12. Schinus terebinthifolius Leaf Extract Causes Midgut Damage, Interfering with Survival and Development of Aedes aegypti Larvae.

    PubMed

    Procópio, Thamara Figueiredo; Fernandes, Kenner Morais; Pontual, Emmanuel Viana; Ximenes, Rafael Matos; de Oliveira, Aline Rafaella Cardoso; Souza, Carolina de Santana; Melo, Ana Maria Mendonça de Albuquerque; Navarro, Daniela Maria do Amaral Ferraz; Paiva, Patrícia Maria Guedes; Martins, Gustavo Ferreira; Napoleão, Thiago Henrique

    2015-01-01

    In this study, a leaf extract from Schinus terebinthifolius was evaluated for effects on survival, development, and midgut of A. aegypti fourth instar larvae (L4), as well as for toxic effect on Artemia salina. Leaf extract was obtained using 0.15 M NaCl and evaluated for phytochemical composition and lectin activity. Early L4 larvae were incubated with the extract (0.3-1.35%, w/v) for 8 days, in presence or absence of food. Polymeric proanthocyanidins, hydrolysable tannins, heterosid and aglycone flavonoids, cinnamic acid derivatives, traces of steroids, and lectin activity were detected in the extract, which killed the larvae at an LC50 of 0.62% (unfed larvae) and 1.03% (fed larvae). Further, the larvae incubated with the extract reacted by eliminating the gut content. No larvae reached the pupal stage in treatments at concentrations between 0.5% and 1.35%, while in the control (fed larvae), 61.7% of individuals emerged as adults. The extract (1.0%) promoted intense disorganization of larval midgut epithelium, including deformation and hypertrophy of cells, disruption of microvilli, and vacuolization of cytoplasms, affecting digestive, enteroendocrine, regenerative, and proliferating cells. In addition, cells with fragmented DNA were observed. Separation of extract components by solid phase extraction revealed that cinnamic acid derivatives and flavonoids are involved in larvicidal effect of the extract, being the first most efficient in a short time after larvae treatment. The lectin present in the extract was isolated, but did not show deleterious effects on larvae. The extract and cinnamic acid derivatives were toxic to A. salina nauplii, while the flavonoids showed low toxicity. S. terebinthifolius leaf extract caused damage to the midgut of A. aegypti larvae, interfering with survival and development. The larvicidal effect of the extract can be attributed to cinnamic acid derivatives and flavonoids. The data obtained using A. salina indicates that caution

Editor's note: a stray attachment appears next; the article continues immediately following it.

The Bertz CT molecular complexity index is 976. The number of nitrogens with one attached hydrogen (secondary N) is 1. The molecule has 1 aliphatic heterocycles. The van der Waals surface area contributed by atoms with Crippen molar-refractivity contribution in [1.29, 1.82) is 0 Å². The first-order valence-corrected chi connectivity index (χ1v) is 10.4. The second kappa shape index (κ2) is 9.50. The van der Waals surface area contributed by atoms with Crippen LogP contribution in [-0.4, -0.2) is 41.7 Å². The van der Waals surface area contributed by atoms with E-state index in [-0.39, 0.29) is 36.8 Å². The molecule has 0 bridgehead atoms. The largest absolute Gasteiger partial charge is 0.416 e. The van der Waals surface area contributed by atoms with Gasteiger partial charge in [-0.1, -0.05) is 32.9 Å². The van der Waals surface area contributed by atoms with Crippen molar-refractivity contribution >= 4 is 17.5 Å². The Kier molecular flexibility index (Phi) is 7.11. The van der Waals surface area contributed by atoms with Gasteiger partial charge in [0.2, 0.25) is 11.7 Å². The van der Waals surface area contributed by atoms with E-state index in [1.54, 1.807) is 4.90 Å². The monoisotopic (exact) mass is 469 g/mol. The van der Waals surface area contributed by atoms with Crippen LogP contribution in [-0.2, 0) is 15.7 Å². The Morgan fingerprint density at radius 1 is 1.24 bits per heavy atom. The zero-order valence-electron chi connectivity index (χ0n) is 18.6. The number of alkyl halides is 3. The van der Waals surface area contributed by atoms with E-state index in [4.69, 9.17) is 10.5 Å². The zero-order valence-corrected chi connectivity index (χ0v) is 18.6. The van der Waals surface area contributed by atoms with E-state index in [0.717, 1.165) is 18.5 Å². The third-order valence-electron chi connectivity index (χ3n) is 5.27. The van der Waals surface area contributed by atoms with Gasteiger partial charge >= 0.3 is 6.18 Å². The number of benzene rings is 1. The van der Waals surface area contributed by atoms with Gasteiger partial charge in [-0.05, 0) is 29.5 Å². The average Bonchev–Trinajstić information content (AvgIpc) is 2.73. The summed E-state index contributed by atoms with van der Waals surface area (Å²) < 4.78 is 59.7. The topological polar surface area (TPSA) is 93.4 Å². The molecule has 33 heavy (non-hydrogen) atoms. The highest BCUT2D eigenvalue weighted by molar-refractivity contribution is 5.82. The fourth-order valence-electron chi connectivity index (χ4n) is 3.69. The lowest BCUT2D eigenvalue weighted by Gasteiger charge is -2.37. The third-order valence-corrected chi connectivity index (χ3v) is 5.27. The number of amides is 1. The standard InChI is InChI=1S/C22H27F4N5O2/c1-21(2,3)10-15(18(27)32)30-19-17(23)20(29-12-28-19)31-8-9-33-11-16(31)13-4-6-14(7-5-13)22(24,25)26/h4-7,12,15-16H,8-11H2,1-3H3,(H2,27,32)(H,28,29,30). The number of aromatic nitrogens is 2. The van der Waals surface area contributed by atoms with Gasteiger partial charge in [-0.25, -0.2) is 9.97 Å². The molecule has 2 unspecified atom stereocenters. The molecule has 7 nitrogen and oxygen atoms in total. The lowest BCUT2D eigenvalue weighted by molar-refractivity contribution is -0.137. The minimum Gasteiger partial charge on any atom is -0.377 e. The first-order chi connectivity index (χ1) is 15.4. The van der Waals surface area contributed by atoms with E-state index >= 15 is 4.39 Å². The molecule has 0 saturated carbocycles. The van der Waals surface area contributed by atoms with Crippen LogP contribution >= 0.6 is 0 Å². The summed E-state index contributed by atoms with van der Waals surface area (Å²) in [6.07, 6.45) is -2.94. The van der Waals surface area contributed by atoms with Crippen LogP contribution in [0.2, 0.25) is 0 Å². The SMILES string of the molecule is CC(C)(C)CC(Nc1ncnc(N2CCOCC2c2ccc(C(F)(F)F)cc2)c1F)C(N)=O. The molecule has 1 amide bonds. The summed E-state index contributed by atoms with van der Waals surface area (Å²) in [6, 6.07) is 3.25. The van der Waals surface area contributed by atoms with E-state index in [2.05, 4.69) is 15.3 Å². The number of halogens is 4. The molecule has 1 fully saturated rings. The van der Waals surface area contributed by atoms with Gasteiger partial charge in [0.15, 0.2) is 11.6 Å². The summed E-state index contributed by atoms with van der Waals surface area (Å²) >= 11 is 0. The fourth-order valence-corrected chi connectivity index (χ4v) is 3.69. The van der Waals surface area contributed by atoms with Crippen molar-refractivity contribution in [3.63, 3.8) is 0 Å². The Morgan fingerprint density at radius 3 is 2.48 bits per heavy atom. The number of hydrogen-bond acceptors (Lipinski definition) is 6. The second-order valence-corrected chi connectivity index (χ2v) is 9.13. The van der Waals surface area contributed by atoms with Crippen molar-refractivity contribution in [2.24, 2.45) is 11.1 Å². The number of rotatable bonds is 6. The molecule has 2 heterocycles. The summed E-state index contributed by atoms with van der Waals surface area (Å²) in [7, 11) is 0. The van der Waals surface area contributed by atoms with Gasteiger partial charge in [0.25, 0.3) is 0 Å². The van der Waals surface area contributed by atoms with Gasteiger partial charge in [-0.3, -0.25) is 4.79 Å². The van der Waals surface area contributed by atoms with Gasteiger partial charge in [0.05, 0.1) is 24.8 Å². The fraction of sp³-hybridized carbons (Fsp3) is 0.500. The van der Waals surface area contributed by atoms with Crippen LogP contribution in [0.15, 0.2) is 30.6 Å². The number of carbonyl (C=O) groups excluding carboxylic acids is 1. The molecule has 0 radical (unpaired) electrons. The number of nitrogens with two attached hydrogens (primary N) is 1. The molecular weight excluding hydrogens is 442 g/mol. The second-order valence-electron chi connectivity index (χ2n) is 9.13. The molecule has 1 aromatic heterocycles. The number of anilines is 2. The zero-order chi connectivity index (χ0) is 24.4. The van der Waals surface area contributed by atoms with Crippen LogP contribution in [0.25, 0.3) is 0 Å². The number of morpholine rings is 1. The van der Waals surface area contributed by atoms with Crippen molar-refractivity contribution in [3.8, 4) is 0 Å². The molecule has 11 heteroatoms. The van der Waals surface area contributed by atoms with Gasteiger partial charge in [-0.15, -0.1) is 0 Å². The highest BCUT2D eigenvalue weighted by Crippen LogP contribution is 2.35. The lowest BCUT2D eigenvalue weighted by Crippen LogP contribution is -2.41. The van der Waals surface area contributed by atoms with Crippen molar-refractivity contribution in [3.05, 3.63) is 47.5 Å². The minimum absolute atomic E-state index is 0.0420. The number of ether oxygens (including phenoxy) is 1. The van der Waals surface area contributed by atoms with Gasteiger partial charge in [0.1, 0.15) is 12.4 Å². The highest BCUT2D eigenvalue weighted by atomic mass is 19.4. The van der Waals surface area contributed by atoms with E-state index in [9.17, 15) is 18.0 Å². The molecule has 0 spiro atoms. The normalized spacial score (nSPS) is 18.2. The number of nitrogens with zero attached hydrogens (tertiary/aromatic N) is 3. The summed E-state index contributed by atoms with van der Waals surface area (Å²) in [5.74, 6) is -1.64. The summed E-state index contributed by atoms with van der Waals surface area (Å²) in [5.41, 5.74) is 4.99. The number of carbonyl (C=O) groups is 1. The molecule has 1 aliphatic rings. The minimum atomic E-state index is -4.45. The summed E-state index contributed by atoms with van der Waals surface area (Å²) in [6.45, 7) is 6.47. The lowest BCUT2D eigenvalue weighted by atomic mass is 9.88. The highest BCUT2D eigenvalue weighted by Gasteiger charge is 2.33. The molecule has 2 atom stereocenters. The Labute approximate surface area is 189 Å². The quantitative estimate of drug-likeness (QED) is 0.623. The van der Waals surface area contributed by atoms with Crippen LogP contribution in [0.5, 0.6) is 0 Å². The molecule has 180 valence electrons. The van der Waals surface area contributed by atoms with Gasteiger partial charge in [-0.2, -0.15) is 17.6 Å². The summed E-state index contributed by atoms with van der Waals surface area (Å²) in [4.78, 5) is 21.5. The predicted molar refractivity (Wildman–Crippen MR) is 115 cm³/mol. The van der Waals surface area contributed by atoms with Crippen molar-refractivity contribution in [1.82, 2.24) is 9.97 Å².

13. Water Use Patterns of Four Tropical Bamboo Species Assessed with Sap Flux Measurements.

    PubMed

    Mei, Tingting; Fang, Dongming; Röll, Alexander; Niu, Furong; Hendrayanto; Hölscher, Dirk

    2015-01-01

    Bamboos are grasses (Poaceae) that are widespread in tropical and subtropical regions. We aimed at exploring water use patterns of four tropical bamboo species (Bambusa vulgaris, Dendrocalamus asper, Gigantochloa atroviolacea, and G. apus) with sap flux measurement techniques. Our approach included three experimental steps: (1) a pot experiment with a comparison of thermal dissipation probes (TDPs), the stem heat balance (SHB) method and gravimetric readings using potted B. vulgaris culms, (2) an in situ calibration of TDPs with the SHB method for the four bamboo species, and (3) field monitoring of sap flux of the four bamboo species along with three tropical tree species (Gmelina arborea, Shorea leprosula, and Hevea brasiliensis) during a dry and a wet period. In the pot experiment, it was confirmed that the SHB method is well suited for bamboos but that TDPs need to be calibrated. In situ, species-specific parameters for such calibration formulas were derived. During field monitoring we found that some bamboo species reached high maximum sap flux densities. Across bamboo species, maximal sap flux density increased with decreasing culm diameter. In the diurnal course, sap flux densities in bamboos peaked much earlier than radiation and vapor pressure deficit (VPD), and also much earlier than sap flux densities in trees. There was a pronounced hysteresis between sap flux density and VPD in bamboos, which was less pronounced in trees. Three of the four bamboo species showed reduced sap flux densities at high VPD values during the dry period, which was associated with a decrease in soil moisture content. Possible roles of internal water storage, root pressure and stomatal sensitivity are discussed.

  14. Water Use Patterns of Four Tropical Bamboo Species Assessed with Sap Flux Measurements

    PubMed Central

    Mei, Tingting; Fang, Dongming; Röll, Alexander; Niu, Furong; Hendrayanto; Hölscher, Dirk

    2016-01-01